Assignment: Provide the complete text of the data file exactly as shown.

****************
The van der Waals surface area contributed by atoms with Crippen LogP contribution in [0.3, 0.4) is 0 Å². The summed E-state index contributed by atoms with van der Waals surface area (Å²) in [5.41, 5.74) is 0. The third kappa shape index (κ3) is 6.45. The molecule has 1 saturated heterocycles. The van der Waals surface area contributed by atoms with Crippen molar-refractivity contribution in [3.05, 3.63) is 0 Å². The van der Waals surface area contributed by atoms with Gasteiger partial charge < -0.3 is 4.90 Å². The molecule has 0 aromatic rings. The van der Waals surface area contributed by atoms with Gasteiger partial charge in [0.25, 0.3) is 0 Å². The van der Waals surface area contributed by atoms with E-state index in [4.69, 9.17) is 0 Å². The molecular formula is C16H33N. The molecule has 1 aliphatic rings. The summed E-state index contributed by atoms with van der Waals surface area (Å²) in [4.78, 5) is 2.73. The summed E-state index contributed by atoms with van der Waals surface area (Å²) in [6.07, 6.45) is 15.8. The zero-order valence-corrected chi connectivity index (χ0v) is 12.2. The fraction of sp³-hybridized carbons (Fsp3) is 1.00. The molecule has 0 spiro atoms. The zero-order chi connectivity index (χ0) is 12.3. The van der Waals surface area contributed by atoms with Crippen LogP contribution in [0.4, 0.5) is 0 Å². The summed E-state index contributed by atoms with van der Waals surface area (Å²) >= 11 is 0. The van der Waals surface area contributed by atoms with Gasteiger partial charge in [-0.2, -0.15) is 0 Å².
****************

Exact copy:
The van der Waals surface area contributed by atoms with Crippen LogP contribution in [0.3, 0.4) is 0 Å². The summed E-state index contributed by atoms with van der Waals surface area (Å²) in [5.41, 5.74) is 0. The third kappa shape index (κ3) is 6.45. The molecule has 1 saturated heterocycles. The van der Waals surface area contributed by atoms with Crippen molar-refractivity contribution in [3.05, 3.63) is 0 Å². The van der Waals surface area contributed by atoms with Gasteiger partial charge < -0.3 is 4.90 Å². The molecule has 0 aromatic rings. The van der Waals surface area contributed by atoms with Gasteiger partial charge in [0.25, 0.3) is 0 Å². The van der Waals surface area contributed by atoms with E-state index in [4.69, 9.17) is 0 Å². The molecular formula is C16H33N. The molecule has 1 aliphatic rings. The summed E-state index contributed by atoms with van der Waals surface area (Å²) in [4.78, 5) is 2.73. The summed E-state index contributed by atoms with van der Waals surface area (Å²) in [6.07, 6.45) is 15.8. The zero-order valence-corrected chi connectivity index (χ0v) is 12.2. The fraction of sp³-hybridized carbons (Fsp3) is 1.00. The molecule has 0 spiro atoms. The zero-order chi connectivity index (χ0) is 12.3. The van der Waals surface area contributed by atoms with Crippen LogP contribution in [0.4, 0.5) is 0 Å². The summed E-state index contributed by atoms with van der Waals surface area (Å²) >= 11 is 0. The van der Waals surface area contributed by atoms with Gasteiger partial charge in [-0.2, -0.15) is 0 Å².